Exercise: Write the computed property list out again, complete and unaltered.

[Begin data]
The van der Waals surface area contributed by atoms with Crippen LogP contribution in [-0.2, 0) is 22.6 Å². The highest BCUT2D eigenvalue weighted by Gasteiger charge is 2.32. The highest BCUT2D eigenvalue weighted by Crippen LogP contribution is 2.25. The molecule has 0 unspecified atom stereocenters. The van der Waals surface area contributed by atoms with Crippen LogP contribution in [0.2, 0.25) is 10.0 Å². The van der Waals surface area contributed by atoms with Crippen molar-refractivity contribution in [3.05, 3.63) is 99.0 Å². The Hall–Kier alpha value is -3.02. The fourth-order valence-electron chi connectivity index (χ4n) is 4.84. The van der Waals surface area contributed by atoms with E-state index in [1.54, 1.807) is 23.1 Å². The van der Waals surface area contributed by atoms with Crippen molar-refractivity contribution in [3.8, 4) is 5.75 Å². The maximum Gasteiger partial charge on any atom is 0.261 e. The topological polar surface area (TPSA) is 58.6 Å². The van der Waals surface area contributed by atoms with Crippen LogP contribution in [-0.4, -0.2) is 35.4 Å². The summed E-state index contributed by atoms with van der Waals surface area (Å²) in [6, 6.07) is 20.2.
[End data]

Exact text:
The van der Waals surface area contributed by atoms with Crippen LogP contribution in [-0.2, 0) is 22.6 Å². The highest BCUT2D eigenvalue weighted by Gasteiger charge is 2.32. The highest BCUT2D eigenvalue weighted by Crippen LogP contribution is 2.25. The molecule has 0 unspecified atom stereocenters. The van der Waals surface area contributed by atoms with Crippen LogP contribution in [0.2, 0.25) is 10.0 Å². The van der Waals surface area contributed by atoms with Crippen molar-refractivity contribution in [3.05, 3.63) is 99.0 Å². The Hall–Kier alpha value is -3.02. The fourth-order valence-electron chi connectivity index (χ4n) is 4.84. The van der Waals surface area contributed by atoms with E-state index in [1.54, 1.807) is 23.1 Å². The van der Waals surface area contributed by atoms with Crippen molar-refractivity contribution in [3.8, 4) is 5.75 Å². The maximum Gasteiger partial charge on any atom is 0.261 e. The topological polar surface area (TPSA) is 58.6 Å². The van der Waals surface area contributed by atoms with Crippen LogP contribution in [-0.4, -0.2) is 35.4 Å². The summed E-state index contributed by atoms with van der Waals surface area (Å²) in [6, 6.07) is 20.2.